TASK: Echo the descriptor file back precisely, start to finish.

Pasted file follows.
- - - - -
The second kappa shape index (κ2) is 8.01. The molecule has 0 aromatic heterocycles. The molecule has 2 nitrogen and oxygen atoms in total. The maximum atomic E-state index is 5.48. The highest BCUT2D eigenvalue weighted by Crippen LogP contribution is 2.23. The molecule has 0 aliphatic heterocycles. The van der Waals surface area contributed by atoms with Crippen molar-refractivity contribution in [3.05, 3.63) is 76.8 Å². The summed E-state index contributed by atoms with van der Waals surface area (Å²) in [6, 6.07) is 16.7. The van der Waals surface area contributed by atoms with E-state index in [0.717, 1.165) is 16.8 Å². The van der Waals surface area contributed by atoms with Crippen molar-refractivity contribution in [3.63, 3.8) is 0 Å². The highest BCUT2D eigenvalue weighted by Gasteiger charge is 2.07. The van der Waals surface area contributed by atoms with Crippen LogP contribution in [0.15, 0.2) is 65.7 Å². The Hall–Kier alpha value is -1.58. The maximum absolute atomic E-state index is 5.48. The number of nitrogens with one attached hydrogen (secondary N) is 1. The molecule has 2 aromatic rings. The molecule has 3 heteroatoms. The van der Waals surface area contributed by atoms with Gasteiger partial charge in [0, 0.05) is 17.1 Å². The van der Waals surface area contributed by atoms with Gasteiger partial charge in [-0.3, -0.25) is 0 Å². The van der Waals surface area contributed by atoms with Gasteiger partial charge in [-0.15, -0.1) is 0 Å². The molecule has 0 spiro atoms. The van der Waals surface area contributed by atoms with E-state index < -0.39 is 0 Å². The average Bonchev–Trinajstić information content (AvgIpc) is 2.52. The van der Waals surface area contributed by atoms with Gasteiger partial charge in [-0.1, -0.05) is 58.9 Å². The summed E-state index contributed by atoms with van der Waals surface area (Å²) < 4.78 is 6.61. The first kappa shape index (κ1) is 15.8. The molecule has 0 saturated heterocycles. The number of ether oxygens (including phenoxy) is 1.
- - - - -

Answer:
The second kappa shape index (κ2) is 8.01. The molecule has 0 aromatic heterocycles. The molecule has 2 nitrogen and oxygen atoms in total. The maximum atomic E-state index is 5.48. The highest BCUT2D eigenvalue weighted by Crippen LogP contribution is 2.23. The molecule has 0 aliphatic heterocycles. The van der Waals surface area contributed by atoms with Crippen molar-refractivity contribution in [3.05, 3.63) is 76.8 Å². The summed E-state index contributed by atoms with van der Waals surface area (Å²) in [6, 6.07) is 16.7. The van der Waals surface area contributed by atoms with E-state index in [0.717, 1.165) is 16.8 Å². The van der Waals surface area contributed by atoms with Crippen molar-refractivity contribution in [3.63, 3.8) is 0 Å². The highest BCUT2D eigenvalue weighted by Gasteiger charge is 2.07. The van der Waals surface area contributed by atoms with Crippen LogP contribution in [0.15, 0.2) is 65.7 Å². The Hall–Kier alpha value is -1.58. The maximum absolute atomic E-state index is 5.48. The number of nitrogens with one attached hydrogen (secondary N) is 1. The molecule has 2 aromatic rings. The molecule has 3 heteroatoms. The van der Waals surface area contributed by atoms with Gasteiger partial charge in [0, 0.05) is 17.1 Å². The van der Waals surface area contributed by atoms with Gasteiger partial charge in [-0.3, -0.25) is 0 Å². The van der Waals surface area contributed by atoms with Gasteiger partial charge in [-0.15, -0.1) is 0 Å². The molecule has 0 spiro atoms. The van der Waals surface area contributed by atoms with E-state index < -0.39 is 0 Å². The average Bonchev–Trinajstić information content (AvgIpc) is 2.52. The van der Waals surface area contributed by atoms with Gasteiger partial charge in [-0.1, -0.05) is 58.9 Å². The summed E-state index contributed by atoms with van der Waals surface area (Å²) < 4.78 is 6.61. The first kappa shape index (κ1) is 15.8. The molecule has 0 saturated heterocycles. The number of ether oxygens (including phenoxy) is 1.